Canada's remarkable recent success in regulating its banks and creating new jobs is finally starting to get the U.S. media attention it deserves.
If this keeps up, U.S. right wingers will start attacking Canada's banking and economic system like they attacked our neighbor's government-run health-care system for years.
As local U.S. banks continue to topple, it's well worth noting that Canada has had only one bank failure in history -- and none recently.
It's long been said that when the U.S. economy sneezes, Canada's catches a cold. But these days, given recent upbeat economic news, more and more of us Canada watchers are saying, "What cold?"
Last week's report that Canada's resurgent economy created 10,000 more jobs -- 93,000 in all -- than its southern neighbors has focused a lot of U.S. media attention lately to just what's going on in the Canadian economy that's different from ours.
My colleague at Dow Jones-owned MarketWatch.com, Nick Godt, in a recent piece, noted that Canada's "boring" regulated economy is working better than ours:
"In Canada, " he wrote, "where a regulated banking system and strong consumer protection laws helped the country weather the globe's worst financial and economic crisis since the Great Depression, a vibrant private sector is hiring again." He also noted that in Canada, "big money and business interests don't have as much sway over policies as in the U.S."
Badda bing, eh?
There's been strong hiring in the service sector in Canada, and the Huffington Post took note of this in a recent piece headlined, "Need a job? Try Canada, where hiring is booming and home prices are rising."
"In terms of sheer job creation," the HuffPo piece said, "June saw Canada create jobs at five times the rate predicted by economists."
Marketwatch only last week created a special Canada section, which partly includes my Canada blog - another new addition - to let its readers know more about our increasingly confident and noteworthy next-door neighbor.
And Moody's adds that Canada's strong economic recovery is ongoing, even if the U.S. economy falls back into recession. Jimmy Jean, an economist at Moodys.com, says Canada's economic recovery is safe, even if the U.S. suffers a double-dip recession. Jean:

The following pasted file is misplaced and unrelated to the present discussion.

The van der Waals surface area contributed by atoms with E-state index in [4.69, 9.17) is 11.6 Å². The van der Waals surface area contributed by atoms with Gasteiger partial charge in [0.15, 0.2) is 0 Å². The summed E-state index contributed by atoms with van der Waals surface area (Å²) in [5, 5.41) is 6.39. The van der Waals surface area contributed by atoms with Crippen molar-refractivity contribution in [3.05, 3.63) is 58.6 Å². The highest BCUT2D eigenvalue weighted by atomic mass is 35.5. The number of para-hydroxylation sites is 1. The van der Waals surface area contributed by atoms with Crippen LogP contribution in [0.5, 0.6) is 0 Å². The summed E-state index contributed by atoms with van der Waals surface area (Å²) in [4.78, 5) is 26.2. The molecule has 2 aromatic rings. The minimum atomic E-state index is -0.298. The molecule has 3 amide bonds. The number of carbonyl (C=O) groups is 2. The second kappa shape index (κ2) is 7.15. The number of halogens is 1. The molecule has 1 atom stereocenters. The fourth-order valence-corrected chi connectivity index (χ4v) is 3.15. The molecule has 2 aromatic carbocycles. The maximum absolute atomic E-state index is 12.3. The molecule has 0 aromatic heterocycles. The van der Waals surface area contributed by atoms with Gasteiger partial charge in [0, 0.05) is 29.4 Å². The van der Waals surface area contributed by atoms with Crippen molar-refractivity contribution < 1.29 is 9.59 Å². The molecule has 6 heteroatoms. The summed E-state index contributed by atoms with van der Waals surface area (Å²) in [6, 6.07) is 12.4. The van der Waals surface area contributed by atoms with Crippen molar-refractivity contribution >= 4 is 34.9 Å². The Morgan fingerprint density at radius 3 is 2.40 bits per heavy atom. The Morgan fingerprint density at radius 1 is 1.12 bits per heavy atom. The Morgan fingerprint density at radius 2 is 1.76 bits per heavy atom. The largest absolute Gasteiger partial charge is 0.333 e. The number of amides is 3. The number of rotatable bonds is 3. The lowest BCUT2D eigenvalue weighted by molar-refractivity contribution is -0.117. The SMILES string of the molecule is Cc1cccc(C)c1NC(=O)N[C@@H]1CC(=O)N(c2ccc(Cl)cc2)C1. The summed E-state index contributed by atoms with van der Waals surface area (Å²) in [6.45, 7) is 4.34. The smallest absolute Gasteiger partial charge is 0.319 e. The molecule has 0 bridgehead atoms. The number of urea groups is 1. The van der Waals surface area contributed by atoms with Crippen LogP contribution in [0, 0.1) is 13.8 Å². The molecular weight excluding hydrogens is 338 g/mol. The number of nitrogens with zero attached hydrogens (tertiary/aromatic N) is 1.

"With the shift toward a service-oriented economy over the last three decades, Canada has grown more immune to U.S. woes. The last two U.S. recessions are solid proof that Canada is now better able to withstand strong headwinds from the south. Should a downside mild double-dip U.S. recession materialize, Canada's recovery would very likely survive.
In addition to Canada's strong commodity sector, Jean said the success of Canada's recovery is also because of policy makers acting quickly in the depth of the crisis, consumers shrugging off the recession and beginning to spend again, and Canadian employers believing in the recovery and hiring again.
MarketWatch's Markets Editor Godt also blasted the U.S. Senate's refusal to extend unemployment benefits thusly:
"Isn't blocking unemployment benefits for 2 million Americans a pretty good attempt to make sure consumer spending will drop, lead to less growth, and further job losses just in time for the midterm elections?"
It is inconceivable to this long-time American Canada watcher that Canadian politicians -- of whatever party -- would ever refuse to extend these benefits to the unemployed.
Many of my Canadian friends are shaking their heads in disbelief at the cynicism of heartless Republican Senators who voted against it.
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